Jerzy Nowosielski

A+ | Reset

Jerzy Nowosielski, Portraits, Forum Gallery → View original as PDF.

At last there is someone and something to write about! So long have I been the witness and forced participant of a situation when actually you had to invent reasons for writing. All this flood of pseudo-creativity, creativity ‘for show’, in the market situation of trading in ‘art’. It started probably around the 1930’s in Paris, when the centre of art was moved from Montmartre to Montparnasse and poor painters – those who could not even afford a pair shoes – started to get rich.

Who was the last poor painter? The last madman? The last truly crucified artist? Certainly there were a lot of them. Those who were not wanted and accepted by the society that was getting rich. They were thrown out from the restaurants, from the social life. The same society, though, when the last one of the ‘madmen’ died, or ‘kicked the bucket’, ceased to scare people with his scandalous presence, could make great money on his artistic heritage. It was at that time that horrible things started to happen in the culture of Western Europe, things which are proper to define as commercialisation of art. Artists smelled money. Fortunes emerged on dead bodies of great martyrs, such as Van Gogh, Gauguin and many others. The last one of ‘mad martyrs’, at least on the Parisian ground, was probably Amadeo Modigliani, as I don’t want to mention Utrillo, the really last martyr poet, captured, artificially bred and fed by the greedy prosperity group.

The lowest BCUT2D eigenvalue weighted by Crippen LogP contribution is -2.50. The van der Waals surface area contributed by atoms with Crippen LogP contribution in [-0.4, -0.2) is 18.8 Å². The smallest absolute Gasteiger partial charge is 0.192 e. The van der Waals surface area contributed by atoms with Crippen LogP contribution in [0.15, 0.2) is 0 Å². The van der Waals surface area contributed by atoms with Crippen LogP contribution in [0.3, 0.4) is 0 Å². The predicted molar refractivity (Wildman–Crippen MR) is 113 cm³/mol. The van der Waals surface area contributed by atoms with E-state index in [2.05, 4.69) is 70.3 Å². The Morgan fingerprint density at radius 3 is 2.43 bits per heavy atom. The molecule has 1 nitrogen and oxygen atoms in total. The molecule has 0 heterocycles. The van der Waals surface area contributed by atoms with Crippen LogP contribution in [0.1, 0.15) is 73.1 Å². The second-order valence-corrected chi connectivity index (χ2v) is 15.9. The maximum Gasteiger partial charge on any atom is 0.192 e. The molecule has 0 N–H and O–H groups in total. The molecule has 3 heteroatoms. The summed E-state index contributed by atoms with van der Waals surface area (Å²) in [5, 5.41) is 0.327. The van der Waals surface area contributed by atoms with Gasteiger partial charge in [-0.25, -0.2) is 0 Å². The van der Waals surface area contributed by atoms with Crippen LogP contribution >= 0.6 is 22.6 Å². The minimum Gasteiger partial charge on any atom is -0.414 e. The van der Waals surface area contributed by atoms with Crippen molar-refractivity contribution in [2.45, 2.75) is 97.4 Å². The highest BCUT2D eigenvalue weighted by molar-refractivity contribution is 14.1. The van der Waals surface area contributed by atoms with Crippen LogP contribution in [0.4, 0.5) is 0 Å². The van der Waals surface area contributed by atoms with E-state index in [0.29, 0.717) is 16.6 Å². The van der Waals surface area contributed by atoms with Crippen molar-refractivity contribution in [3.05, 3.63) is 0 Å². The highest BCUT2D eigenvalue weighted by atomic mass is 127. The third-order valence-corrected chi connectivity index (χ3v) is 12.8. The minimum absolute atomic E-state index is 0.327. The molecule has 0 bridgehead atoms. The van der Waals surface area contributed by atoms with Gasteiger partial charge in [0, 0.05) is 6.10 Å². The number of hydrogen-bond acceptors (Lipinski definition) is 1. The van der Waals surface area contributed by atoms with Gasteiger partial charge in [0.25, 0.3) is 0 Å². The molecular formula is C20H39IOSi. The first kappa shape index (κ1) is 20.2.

And here, in poor Poland, again we have a painter, a relatively young artist who amazes us today. What is his place? Amazingly, wonderfully, he is not original. He is not an individuality. He cannot present what is mostly acknowledged at all crowded exhibitions and glamorous events of our world. Who is he? Perhaps, Modigliani, who rose from the dead and returned to finish his work in a different climate and conditions? Let us put aside intuitions and suspicions. In the development of European art there was something which could be defined as the succession of experience. Technical, but also spiritual experience. El Greco was a direct disciple of the Venetians. But when he got old, he reached for a different succession. We know what succession it was.

This is what we have been waiting for. In the second part of the 20th century, no one reached for succession in commercialised, market conditions of the art. This was not allowed. This was not sold. This was not traded in. Unfortunately, spiritual development of art is a continuum. It is a unity of spiritual experience. And when I see that a young artist takes up directly the ‘experience’ of another artist, who died prematurely 69 years ago, who in a way incorporates himself in the artist’s professional life, deepening, finishing and implementing what the other one did not manage to do, I suspect that I am facing a great mystery of development of art, the one that fearful people will not dare to speak of, but which to my joy has been revealed unexpectedly. Let us be brave enough to see and accept it.

Jerzy Nowosielski, Cracow, 28 January 1989.

View text as PDF.